The face is a delicate part of our body and one that reflects so much about who we are. Hiroshi is very conscious that the men and women he sees have got particular aspects of the face they would like to completely change. Mostly, patients are looking for facial rejuvenation or to correct asymmetry or a perceived imperfection; ultimately everyone wants to achieve an attractive look. Hiroshi enjoys working closely with his patients to ensure the end results meet their expectations.View Procedures
Advances in breast surgery under local anaesthetic & sedation means that regardless of whether you are undergoing breast enlargement, breast uplift, or breast reduction, this can be performed in the safest way possible. With local anaesthetic and sedation, there is a diminished incidence of nausea and vomiting, and recovery is more rapid. This in turn diminishes complications associated with slow postoperative recovery. With every individual, Hiroshi strives to achieve the most natural-looking results and offers advanced surgical solutions, using the most technically advanced and reliable products. Hiroshi pays particular attention to incisions and stitches, in order to achieve the neatest and minimalist scarring possible. It’s all about the end result and having a comfortable and safe experience along the way.View Procedures
Hiroshi believes that it is possible to achieve the aspirational characteristics of a flat tummy, round bottom, toned arms without ‘bingo wings’, and slim legs through safe surgical methods, conducted under local anaesthetic with or without sedation.View Procedures
Gynaecomastia is a cosmetic treatment to reduce the size of male breast tissue. If your Gynaecomastia is caused by breast tissue overdevelopment, weight loss will not resolve the issue. Hiroshi performs the surgery under local anaesthetic & sedation as a day case.View Procedures
The most commonly documented preoperative fear is of anaesthesia. The majority of cosmetic surgery at The Westbourne Centre is either carried out under local anaesthetic or a combination of local anaesthetic with sedation. This means that the recovery for patients from anaesthesia is rapid, meaning procedures that previously required a hospital stay overnight, can be carried out as a day case.Local Anaesthetic & Sedation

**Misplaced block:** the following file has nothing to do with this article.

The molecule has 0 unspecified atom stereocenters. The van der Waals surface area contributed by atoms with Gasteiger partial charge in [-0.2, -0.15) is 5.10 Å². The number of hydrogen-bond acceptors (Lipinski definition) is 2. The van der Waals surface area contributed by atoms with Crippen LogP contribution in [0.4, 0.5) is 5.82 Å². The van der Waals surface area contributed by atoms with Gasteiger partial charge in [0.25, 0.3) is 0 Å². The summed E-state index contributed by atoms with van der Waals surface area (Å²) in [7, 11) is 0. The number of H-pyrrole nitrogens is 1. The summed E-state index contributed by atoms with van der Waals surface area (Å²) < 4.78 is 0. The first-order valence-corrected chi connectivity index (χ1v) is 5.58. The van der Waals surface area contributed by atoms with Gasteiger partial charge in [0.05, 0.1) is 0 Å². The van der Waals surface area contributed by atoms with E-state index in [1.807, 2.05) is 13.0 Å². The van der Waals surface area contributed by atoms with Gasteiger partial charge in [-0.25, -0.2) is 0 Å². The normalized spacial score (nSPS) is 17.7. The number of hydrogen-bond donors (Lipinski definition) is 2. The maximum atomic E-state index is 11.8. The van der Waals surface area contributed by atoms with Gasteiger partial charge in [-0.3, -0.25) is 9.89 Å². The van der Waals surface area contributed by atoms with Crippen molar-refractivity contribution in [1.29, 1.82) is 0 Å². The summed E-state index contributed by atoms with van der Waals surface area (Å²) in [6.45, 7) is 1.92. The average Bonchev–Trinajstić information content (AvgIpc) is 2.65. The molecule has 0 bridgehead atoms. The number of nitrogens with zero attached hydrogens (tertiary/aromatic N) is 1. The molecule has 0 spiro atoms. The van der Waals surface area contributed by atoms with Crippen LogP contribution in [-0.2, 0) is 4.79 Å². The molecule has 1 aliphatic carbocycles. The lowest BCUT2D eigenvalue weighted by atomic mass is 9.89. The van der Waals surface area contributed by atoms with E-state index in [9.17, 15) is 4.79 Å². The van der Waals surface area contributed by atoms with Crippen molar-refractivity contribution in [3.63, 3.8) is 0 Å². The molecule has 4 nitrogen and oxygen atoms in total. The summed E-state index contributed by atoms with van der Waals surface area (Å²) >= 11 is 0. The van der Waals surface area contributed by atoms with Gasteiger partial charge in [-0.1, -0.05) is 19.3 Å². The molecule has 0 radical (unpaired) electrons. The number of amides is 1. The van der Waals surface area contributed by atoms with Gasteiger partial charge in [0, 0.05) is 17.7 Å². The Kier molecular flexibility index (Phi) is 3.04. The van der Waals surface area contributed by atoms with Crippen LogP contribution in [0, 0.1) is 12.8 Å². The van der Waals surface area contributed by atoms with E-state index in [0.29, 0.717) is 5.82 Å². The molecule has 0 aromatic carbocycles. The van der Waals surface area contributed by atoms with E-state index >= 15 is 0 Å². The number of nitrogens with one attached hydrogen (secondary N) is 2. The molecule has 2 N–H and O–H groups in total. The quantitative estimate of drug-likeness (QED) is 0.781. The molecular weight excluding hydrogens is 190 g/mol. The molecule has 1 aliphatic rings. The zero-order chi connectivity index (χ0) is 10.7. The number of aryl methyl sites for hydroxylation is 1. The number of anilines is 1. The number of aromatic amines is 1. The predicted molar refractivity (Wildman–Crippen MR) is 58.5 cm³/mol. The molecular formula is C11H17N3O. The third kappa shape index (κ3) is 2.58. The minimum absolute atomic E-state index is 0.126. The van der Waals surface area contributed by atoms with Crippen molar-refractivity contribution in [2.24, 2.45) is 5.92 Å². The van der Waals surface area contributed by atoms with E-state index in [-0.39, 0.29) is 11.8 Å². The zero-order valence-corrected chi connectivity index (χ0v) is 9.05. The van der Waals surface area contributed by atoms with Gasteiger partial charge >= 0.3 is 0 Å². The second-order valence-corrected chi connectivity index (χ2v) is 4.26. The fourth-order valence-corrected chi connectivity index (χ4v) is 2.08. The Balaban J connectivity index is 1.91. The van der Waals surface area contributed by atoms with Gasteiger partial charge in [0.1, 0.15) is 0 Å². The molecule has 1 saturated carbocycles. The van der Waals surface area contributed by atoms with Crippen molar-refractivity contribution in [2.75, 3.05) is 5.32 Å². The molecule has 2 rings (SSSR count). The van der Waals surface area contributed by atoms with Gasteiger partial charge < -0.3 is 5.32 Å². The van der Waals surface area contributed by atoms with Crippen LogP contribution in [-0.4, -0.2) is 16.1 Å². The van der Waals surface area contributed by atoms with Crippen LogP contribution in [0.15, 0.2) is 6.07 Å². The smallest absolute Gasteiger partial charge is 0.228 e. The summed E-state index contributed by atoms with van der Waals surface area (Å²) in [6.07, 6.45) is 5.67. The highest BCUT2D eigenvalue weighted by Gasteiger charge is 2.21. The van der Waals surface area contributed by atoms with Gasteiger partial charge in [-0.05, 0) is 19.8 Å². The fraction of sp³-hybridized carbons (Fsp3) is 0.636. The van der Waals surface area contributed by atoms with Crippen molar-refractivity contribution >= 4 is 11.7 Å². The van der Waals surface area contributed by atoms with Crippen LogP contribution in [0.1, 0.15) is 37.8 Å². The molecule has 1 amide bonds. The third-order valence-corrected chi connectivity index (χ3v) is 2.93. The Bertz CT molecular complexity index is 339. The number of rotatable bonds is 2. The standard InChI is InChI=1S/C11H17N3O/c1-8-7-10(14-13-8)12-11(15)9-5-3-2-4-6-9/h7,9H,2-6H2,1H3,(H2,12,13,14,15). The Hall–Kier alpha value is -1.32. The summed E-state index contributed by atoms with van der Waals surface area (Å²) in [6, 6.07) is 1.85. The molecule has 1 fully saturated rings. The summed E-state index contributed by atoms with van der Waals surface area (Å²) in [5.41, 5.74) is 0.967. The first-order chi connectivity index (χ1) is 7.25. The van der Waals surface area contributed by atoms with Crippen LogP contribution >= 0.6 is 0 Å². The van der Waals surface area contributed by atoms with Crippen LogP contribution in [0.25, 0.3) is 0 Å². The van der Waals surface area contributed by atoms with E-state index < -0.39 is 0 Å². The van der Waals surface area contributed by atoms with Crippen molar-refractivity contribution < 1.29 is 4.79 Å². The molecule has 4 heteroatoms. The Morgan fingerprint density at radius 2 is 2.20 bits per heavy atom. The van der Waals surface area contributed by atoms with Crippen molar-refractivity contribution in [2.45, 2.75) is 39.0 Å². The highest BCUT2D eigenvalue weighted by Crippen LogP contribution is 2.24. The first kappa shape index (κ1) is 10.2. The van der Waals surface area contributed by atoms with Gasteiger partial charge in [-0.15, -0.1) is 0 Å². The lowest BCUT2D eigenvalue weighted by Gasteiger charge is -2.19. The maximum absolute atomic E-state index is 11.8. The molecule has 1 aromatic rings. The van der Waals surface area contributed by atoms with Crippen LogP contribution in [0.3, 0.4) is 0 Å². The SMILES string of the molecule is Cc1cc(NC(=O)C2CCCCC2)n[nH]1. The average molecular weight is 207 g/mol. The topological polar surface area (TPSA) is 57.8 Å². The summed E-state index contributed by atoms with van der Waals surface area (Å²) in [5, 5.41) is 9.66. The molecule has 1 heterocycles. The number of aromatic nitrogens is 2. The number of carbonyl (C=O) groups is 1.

Your most common questions answered
Have a question about our procedures? Call us to find out more +44 010 1234 5678 or check out the following frequently asked questions from customers.
Can I see before and after pictures of patients considering the same procedure?
Most certainly! During consultation I am happy to share before and after photos with you of people who have had the same procedure(s) you are considering. By doing this during the consultation, and in person, I have the opportunity to relate the example specifically to your situation, highlighting outcomes and helping with expectations.
What if I’ve already had a consultation elsewhere, are you happy to provide a second opinion?
A decision to move forward with surgery following a consultation forms the basis of a contract between surgeon and patient; if you are not comfortable with your medical professional in this process then you certainly must seek out a second opinion. I am happy to provide a consultation for someone who has already had a consultation with another cosmetic surgeon. The process is the same as any initial consultation and I will likely ask many of the same questions but this is necessary for me to make a decision about suitability, outcomes and potential risks.